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Source: Radio One Digital

President Abraham Lincoln’s Emancipation Proclamation, which ended the legal practice of slavery, went into effect on January 1, 1863, a reluctant move on his part that satisfied the wants of abolitionists. On June 19, 1865, enslaved Blacks in Texas were finally alerted that they were freed and thus, Emancipation Day, better known as Juneteenth, was born.

Lincoln’s path to signing the proclamation was wrought with barriers that were mostly political, if not racially motivated. Slavery was a big business and with the Union victorious over the southern Confederate states, there was some resentment for the North’s desire to do away with one of its best money makers in slavery. Lincoln treaded carefully but signed the law in 1862 before it went into effect.

On that day in 1865, Union troops made their way to the coastal city of Galveston, Texas. The state was, like many southern and non-battleground states, was resistant to ending slavery. However, the law of the land prevailed and the slaves being held in bondage finally enjoyed true freedom. But as expected, the newly emancipated were given their “Freedom Day” with a bit of a warning.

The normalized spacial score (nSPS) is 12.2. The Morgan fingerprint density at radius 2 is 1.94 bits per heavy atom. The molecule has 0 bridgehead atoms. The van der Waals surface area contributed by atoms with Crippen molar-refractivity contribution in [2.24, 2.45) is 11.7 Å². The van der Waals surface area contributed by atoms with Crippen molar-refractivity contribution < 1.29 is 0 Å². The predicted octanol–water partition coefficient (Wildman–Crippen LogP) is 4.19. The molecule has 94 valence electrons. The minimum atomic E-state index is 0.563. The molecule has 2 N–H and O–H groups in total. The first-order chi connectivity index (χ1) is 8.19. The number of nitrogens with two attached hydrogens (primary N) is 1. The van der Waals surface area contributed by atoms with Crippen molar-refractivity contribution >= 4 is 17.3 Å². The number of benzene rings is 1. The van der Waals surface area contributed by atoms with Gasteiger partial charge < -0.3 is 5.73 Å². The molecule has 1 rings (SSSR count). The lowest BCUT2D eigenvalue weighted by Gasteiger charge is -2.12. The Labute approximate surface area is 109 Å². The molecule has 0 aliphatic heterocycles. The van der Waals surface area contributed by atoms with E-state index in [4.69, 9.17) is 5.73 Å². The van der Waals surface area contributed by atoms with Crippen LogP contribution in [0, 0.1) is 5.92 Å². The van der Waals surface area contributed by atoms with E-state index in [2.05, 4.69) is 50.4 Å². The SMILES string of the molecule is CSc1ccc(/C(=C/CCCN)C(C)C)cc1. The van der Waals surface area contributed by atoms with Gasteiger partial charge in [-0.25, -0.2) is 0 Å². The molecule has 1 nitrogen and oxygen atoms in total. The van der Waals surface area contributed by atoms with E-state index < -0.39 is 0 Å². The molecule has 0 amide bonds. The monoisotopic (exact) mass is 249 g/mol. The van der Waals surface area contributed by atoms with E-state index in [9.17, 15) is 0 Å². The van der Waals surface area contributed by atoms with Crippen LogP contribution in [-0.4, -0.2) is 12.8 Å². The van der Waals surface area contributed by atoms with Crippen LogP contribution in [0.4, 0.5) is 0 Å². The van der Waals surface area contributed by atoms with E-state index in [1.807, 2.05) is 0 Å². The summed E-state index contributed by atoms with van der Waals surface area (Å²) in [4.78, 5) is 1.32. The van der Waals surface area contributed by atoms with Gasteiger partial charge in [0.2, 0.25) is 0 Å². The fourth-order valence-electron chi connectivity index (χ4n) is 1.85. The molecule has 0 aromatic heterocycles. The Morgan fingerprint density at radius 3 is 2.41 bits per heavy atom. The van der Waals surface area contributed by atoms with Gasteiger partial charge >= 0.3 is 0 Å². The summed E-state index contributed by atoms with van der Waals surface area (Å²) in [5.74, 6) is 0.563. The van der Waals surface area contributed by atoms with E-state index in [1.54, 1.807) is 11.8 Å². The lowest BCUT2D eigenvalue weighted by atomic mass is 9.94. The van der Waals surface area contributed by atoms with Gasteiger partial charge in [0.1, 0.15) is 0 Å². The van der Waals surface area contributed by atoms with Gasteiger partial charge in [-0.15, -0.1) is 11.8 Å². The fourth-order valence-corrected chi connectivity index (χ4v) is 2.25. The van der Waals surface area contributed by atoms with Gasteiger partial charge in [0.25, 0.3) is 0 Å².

From Union Army Gen. Gordon Granger:

The people of Texas are informed that, in accordance with a proclamation from the Executive of the United States, all slaves are free. This involves an absolute equality of personal rights and rights of property between former masters and slaves, and the connection heretofore existing between them becomes that between employer and hired labor. The freedmen are advised to remain quietly at their present homes and work for wages. They are informed that they will not be allowed to collect at military posts and that they will not be supported in idleness either there or elsewhere.

From that point, Juneteenth became a moment of pride and togetherness for Blacks in Texas and across the south. The celebration eventually spread to other states and cities, primarily in rural areas before expanding wider. Today, 45 states recognize Juneteenth as a holiday. Celebrated Black writers Maya Angelou and Ralph Ellison both have centered their work on the holiday as well.

In 1992, Geto Boys rapper Wille D’s “U Still a aggiN” references the holiday, although not positively.

“Mama’s outside, barbecuing ribs and links/It’s Juneteenth, but to me it don’t mean stink/It’s a day of emancipation, but everybody wonder why Willie ain’t celebrating/But things ain’t perfect, I’m looking beyond the surface/So instead of drinking beer, and playing Dominoes/I’m sitting in the room with my eyes closed, Willie rapped.

Learn more about the holiday here.

Photo: Getty